Putting Victims First

Today, I announced that I fully support Bill C-266, which proposes to give judges the ability to set the parole ineligibility up to 40 years for those convicted of abduction and sexual assault and murder. The legislation was introduced by Conservative MP, James Bezan and in the last Parliament, received multiparty support for this change.

As it stands, when a murderer is convicted of abduction and sexual assault and murder of a person, the convicted individual is eligible for parole after serving only 25 years.  The victims’ families are re-traumatized by reliving the horror of their loved one’s death at the parole hearing, even though these criminals are almost never granted parole.

Convicted murderers who are eligible for parole does not mean that it will be granted.  In fact, the Parole Board of Canada denies full parole to approximately 7 out of 10 offenders at their first parole review date.

Earlier in this Parliament, the Liberal government voted down Conservative led legislation that would have resulted in actual life sentences, for these types of convicted murders.  As such, murderers such as Paul Bernardo, Michael Rafferty, and Russell Williams, can still apply for parole after serving only 23 years of their sentence.  After that, they are entitled to apply for parole every two years.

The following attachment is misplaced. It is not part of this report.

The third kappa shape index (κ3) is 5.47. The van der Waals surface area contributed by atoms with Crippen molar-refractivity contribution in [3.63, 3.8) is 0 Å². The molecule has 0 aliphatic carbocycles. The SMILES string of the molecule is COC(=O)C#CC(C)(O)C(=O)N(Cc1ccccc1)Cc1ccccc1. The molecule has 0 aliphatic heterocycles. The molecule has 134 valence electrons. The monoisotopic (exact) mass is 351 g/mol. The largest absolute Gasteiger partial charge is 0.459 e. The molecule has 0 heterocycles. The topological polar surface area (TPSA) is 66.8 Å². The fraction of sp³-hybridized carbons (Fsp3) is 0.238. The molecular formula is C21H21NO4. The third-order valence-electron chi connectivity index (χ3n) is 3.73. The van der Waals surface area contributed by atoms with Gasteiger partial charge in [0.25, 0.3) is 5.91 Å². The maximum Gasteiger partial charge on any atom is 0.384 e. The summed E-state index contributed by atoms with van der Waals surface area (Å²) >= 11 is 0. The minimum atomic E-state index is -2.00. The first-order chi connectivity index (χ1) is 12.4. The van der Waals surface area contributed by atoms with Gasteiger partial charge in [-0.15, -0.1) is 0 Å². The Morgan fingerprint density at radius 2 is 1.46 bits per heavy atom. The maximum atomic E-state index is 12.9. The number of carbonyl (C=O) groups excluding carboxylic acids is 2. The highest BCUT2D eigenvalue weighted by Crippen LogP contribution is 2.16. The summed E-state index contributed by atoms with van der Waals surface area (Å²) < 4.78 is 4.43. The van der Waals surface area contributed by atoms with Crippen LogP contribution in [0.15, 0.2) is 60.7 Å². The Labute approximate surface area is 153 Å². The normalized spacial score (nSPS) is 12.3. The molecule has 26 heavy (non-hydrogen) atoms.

The previous Conservative government made significant changes to the justice system when they introduced the Victims Bill of Rights.  Their legislation created the following statutory rights for victims of crime:

Right to information: Victims would have the right to general information about the criminal justice system and available victim services and programs, as well as specific information about the progress of the case, including information relating to the investigation, prosecution and sentencing of the person who harmed them.

Right to protection: Victims would have the right to have their security and privacy considered at all stages of the criminal justice process, to have reasonable and necessary measures to protect them from intimidation and retaliation, and to request their identity be protected from public disclosure.

Right to participation: Victims would have a right to convey their views about decisions to be made by criminal justice professionals and have them considered at various stages of the criminal justice process and to present a victim impact statement.

Right to restitution: Victims would have the right to have the court consider making a restitution order for all offences for which there are easy-to-calculate financial losses.

I believes Bill C-266 is another tangible way to put the interests of victims first.  It is time to stop putting families through meaningless parole hearings.  Our justice system must take into consideration their concerns and I encourage the Trudeau Liberals to vote in favour of this legislation and get this fixed once and for all.

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